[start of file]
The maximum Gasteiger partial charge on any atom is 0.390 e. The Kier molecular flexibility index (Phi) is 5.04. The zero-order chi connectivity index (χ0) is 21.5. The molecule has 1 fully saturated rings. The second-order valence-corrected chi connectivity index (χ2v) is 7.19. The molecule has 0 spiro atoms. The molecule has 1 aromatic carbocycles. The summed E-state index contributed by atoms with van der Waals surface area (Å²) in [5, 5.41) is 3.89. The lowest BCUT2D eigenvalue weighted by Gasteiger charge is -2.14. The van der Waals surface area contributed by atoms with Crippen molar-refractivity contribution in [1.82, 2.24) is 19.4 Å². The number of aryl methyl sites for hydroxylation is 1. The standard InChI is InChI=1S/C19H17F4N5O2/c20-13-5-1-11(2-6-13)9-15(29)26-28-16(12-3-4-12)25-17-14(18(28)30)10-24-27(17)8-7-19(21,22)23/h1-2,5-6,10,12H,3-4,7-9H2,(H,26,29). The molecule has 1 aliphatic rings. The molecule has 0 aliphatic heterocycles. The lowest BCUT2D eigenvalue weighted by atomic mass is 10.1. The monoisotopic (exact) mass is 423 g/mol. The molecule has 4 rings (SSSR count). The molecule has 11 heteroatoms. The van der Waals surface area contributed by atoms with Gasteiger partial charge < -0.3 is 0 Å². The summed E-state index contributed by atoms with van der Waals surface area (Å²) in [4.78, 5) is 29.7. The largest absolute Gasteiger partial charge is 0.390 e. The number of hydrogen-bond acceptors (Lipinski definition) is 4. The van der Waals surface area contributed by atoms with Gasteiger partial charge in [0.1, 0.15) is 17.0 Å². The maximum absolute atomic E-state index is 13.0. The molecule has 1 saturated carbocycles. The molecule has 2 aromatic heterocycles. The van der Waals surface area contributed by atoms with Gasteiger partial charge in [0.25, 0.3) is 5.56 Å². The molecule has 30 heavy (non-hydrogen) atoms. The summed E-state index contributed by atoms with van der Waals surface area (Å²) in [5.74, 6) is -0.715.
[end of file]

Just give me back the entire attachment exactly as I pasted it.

The maximum Gasteiger partial charge on any atom is 0.390 e. The Kier molecular flexibility index (Phi) is 5.04. The zero-order chi connectivity index (χ0) is 21.5. The molecule has 1 fully saturated rings. The second-order valence-corrected chi connectivity index (χ2v) is 7.19. The molecule has 0 spiro atoms. The molecule has 1 aromatic carbocycles. The summed E-state index contributed by atoms with van der Waals surface area (Å²) in [5, 5.41) is 3.89. The lowest BCUT2D eigenvalue weighted by Gasteiger charge is -2.14. The van der Waals surface area contributed by atoms with Crippen molar-refractivity contribution in [1.82, 2.24) is 19.4 Å². The number of aryl methyl sites for hydroxylation is 1. The standard InChI is InChI=1S/C19H17F4N5O2/c20-13-5-1-11(2-6-13)9-15(29)26-28-16(12-3-4-12)25-17-14(18(28)30)10-24-27(17)8-7-19(21,22)23/h1-2,5-6,10,12H,3-4,7-9H2,(H,26,29). The molecule has 1 aliphatic rings. The molecule has 0 aliphatic heterocycles. The lowest BCUT2D eigenvalue weighted by atomic mass is 10.1. The monoisotopic (exact) mass is 423 g/mol. The molecule has 4 rings (SSSR count). The molecule has 11 heteroatoms. The van der Waals surface area contributed by atoms with Gasteiger partial charge < -0.3 is 0 Å². The summed E-state index contributed by atoms with van der Waals surface area (Å²) in [4.78, 5) is 29.7. The largest absolute Gasteiger partial charge is 0.390 e. The number of hydrogen-bond acceptors (Lipinski definition) is 4. The van der Waals surface area contributed by atoms with Gasteiger partial charge in [0.1, 0.15) is 17.0 Å². The maximum absolute atomic E-state index is 13.0. The molecule has 1 saturated carbocycles. The molecule has 2 aromatic heterocycles. The van der Waals surface area contributed by atoms with Gasteiger partial charge in [0.25, 0.3) is 5.56 Å². The molecule has 30 heavy (non-hydrogen) atoms. The summed E-state index contributed by atoms with van der Waals surface area (Å²) in [5.74, 6) is -0.715.